This was also the basis of a further break between me and the State.  In the NHS these patients tend to be looked after very badly.  They tend to be drugged out of their minds with pharmaceutical substances, patronised or even punished with cognitive behavioural therapy or analytical psychotherapy (often in its abbreviated form of cognitive analytical therapy) and generally neglected and even despised.  Yet this population has a fearful risk of suicide and of developing cancer (though nicotine addiction), heart attacks and strokes (through alcoholism, nicotine addiction and eating disorders), accidents and serious infections and overdoses (through alcoholism and drug addiction) and other desperate diseases affecting every body system and having widespread effects in social, educational, financial, marital and professional life.  But still the NHS, even to this day, focuses on treating the end results rather than trying to accept and redirect the underlying genetic influence. 

Experience as a Private-Sector Doctor 

In 1986 my wife Meg and I re-mortgaged our home and our medical practice properties and built The PROMIS Recovery Centre, near Canterbury in Kent (www.promis.co.uk).  Our son Robin now runs it alongside us.  Our fundamental belief is that people with depressive illness and addictive disease (the two are synonymous, reflecting the clinical state before and after attempts at self-induced therapy) can be helped through the day-to-day behavioural changes of the Twelve Step programme first formulated by Alcoholics Anonymous.  Our patients are able to fulfil their own individual potential, realise their dreams and avoid the medical and other consequences that might otherwise befall them.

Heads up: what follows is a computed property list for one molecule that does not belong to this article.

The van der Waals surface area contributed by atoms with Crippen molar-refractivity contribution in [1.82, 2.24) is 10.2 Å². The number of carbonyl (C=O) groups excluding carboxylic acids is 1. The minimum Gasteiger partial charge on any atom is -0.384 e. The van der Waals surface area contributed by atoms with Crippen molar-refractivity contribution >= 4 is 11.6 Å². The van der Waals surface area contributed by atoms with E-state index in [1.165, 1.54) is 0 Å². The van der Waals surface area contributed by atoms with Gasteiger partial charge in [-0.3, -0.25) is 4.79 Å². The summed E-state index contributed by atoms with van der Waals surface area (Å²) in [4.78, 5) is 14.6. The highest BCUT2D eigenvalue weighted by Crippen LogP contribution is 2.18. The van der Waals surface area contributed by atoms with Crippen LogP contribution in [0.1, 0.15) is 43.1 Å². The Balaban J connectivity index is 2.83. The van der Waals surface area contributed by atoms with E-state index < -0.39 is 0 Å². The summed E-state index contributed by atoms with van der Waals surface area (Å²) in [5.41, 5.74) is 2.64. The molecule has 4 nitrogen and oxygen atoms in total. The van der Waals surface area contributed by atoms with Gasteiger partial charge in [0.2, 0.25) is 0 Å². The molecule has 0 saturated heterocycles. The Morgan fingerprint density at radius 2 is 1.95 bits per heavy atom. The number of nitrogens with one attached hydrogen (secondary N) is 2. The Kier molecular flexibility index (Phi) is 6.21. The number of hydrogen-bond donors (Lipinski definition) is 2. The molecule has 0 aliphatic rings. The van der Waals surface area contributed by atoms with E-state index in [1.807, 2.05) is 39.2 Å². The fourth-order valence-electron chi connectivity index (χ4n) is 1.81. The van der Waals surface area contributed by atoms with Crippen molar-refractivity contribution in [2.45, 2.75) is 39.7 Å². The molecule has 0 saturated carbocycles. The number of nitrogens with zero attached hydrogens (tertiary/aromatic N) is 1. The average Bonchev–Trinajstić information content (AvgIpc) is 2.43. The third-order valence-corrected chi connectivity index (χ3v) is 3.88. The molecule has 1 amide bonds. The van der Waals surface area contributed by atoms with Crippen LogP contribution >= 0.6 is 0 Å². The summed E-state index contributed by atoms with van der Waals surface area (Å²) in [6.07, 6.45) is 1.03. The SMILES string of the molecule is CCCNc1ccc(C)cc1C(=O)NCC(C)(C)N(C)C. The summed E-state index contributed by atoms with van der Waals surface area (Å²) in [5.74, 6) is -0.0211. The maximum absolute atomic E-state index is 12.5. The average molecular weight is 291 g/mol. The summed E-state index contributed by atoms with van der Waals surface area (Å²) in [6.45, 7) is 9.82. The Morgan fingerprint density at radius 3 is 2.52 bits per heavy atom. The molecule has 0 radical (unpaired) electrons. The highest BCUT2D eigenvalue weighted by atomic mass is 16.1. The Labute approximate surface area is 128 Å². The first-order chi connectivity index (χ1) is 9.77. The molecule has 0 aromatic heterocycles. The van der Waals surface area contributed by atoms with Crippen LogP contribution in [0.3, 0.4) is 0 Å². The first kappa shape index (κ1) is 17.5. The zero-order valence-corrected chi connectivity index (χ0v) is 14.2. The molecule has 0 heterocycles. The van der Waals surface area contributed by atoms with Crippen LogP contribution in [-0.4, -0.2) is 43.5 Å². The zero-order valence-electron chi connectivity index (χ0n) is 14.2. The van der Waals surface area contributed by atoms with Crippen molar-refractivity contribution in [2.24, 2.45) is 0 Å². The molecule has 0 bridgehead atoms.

In our experience of treating over 3,500 inpatients over the last 18 years, and a steadily increasing number of outpatients and juveniles in our new facilities in Kendrick Mews in South Kensington, we have observed that social and environmental changes are insufficient in helping depressed people to come out of their gloom or addicts to change their behaviour.  Similarly, love, education or punishment (all appropriate at times in their own way) do not provide sufficient long-term prevention of progressive emotional decline or promotion of constructive and happy lives.  Only continuing commitment to working the Twelve Step programme day-by-day provides their combined preventive and therapeutic effect.  Furthermore, the Anonymous Fellowships, such as Alcoholics Anonymous, Narcotics Anonymous, Overeaters Anonymous, Gamblers Anonymous and Helpers Anonymous (for people with a progressive and destructive need to be needed), are generally widespread in their availability and are totally free and therefore no burden to the State or anyone else. 

The purpose of the PROMIS Recovery Centre and our other facilities is to enable, through our educational and therapeutic programmes, a larger number of people to get better with the support of the Anonymous Fellowships that would otherwise do so.  We endeavour to set an example to the State system of healthcare and welfare that these clinical conditions can be treated effectively and with respect for the dignity, safety and self-enhancing capacity of the patients and their families. 

In all the PROMIS facilities we are independent of the State.  We are independent of large corporations.  We are independent of the private medical insurance companies.  We depend upon nobody but ourselves, the personal supportive goodwill of our friends and the clinical satisfaction of our patients leading them to recommend other patients to us. 

Notes

(1)  But remained on very good terms.  In November 2003 Dr Lefever was awarded the Libertarian Alliance’s Liberty in Action award which is “granted in recognition to an individual whose actions have contributed to the struggle for freedom and individual rights.”  [Editor’s note.]